More awards under Green Mark scheme

More awards under Green Mark scheme





MINISTER for National Development Mah Bow Tan emphasised the need for a sustainable built environment at the Building and Construction Authority Awards Night by announcing enhancements to the Green Mark scheme.



‘The scheme has been well accepted by the industry and is now a recognised achievement. With the green building movement in Singapore gaining momentum, it is timely to enhance the scheme and apply the Green Mark concept to the wider physical environment,’ he said.


The enhancements include two revisions to the Green Mark Incentive Scheme, a $20 million fund set aside in December 2006 to reward developers of projects certified Gold or above. A total of $2.6 million has been awarded to 17 projects so far.


The first change extends the incentive scheme to smaller buildings by reducing the minimum ground floor area eligibility requirement to 2,000 square metres from 5,000 sq m, while the second broadens it to include architects and engineers involved in new developments.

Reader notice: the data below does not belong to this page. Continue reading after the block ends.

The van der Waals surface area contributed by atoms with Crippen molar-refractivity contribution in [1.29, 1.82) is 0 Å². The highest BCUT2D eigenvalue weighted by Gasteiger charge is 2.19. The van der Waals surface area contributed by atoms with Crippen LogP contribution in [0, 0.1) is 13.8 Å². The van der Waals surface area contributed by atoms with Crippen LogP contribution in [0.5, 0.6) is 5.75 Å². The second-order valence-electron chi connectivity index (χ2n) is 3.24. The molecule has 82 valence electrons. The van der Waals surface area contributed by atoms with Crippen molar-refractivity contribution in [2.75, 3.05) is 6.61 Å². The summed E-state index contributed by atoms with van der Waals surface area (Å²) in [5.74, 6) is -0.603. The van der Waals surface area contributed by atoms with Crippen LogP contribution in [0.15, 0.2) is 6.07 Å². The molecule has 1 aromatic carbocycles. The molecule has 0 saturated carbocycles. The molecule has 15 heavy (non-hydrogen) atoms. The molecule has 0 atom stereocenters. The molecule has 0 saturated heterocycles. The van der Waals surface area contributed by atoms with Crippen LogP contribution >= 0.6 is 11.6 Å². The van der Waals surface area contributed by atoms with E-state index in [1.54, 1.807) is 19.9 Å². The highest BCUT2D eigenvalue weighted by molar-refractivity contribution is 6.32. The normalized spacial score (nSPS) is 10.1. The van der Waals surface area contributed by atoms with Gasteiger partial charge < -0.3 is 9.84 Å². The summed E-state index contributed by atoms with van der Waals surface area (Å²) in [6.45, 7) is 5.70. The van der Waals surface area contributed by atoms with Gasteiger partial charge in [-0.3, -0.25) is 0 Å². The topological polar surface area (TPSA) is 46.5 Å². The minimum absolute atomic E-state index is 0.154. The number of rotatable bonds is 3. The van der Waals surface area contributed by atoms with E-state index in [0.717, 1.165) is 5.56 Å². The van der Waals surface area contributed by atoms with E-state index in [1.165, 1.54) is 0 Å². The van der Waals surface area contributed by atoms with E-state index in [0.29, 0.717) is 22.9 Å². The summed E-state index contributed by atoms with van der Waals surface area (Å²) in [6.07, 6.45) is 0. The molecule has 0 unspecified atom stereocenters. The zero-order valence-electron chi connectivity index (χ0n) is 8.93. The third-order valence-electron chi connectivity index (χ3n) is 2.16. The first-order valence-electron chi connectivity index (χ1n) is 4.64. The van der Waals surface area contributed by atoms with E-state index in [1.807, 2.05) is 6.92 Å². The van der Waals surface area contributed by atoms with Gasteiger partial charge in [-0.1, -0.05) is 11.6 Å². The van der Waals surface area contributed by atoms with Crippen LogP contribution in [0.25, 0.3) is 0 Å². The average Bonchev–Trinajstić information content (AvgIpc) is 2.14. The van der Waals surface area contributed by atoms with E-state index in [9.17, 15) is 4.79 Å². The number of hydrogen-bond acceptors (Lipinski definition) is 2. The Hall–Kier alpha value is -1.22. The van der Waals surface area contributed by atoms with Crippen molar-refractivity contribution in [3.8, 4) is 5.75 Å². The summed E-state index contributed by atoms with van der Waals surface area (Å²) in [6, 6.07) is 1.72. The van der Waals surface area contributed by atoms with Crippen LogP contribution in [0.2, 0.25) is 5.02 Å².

Offering architects and engineers monetary motivation to incorporate green features into building designs from Day One would lead to ‘lower green cost premiums’, defined as cost of greening over total construction cost, pointed out BCA chief executive John Keung.


Mr Mah also inaugurated the stringent Green Mark Champion award for developers. To qualify for the award, a developer or building owner must have no less than 10 projects rated Gold or above, with at least three Gold Plus and three Platinum awards.


With a stable of 21 projects rated Gold or above, including five Gold Plus and five Platinum efforts, City Developments Ltd was the sole recipient of the new award.


The subsequent benchmark, Green Mark Platinum Champion, demands no less than 50 Gold or above projects, of which at least 15 must be Gold Plus and at least 15 Platinum.


The final enhancement announced was the Green Mark for Parks scheme, a collaboration between BCA and the National Parks Board. Open to a wide variety of parks both here and overseas, it looks out for waste and material minimisation, water and energy efficiency, park management, and conservation and heritage.


Fort Canning Park and Sungei Buloh Wetland Reserve won Gold, while Chinese Garden attained certification. Key features at the parks include designated composting areas, use of rain water for cleaning and plant maintenance, and preservation of heritage trees.


Source: Business Times

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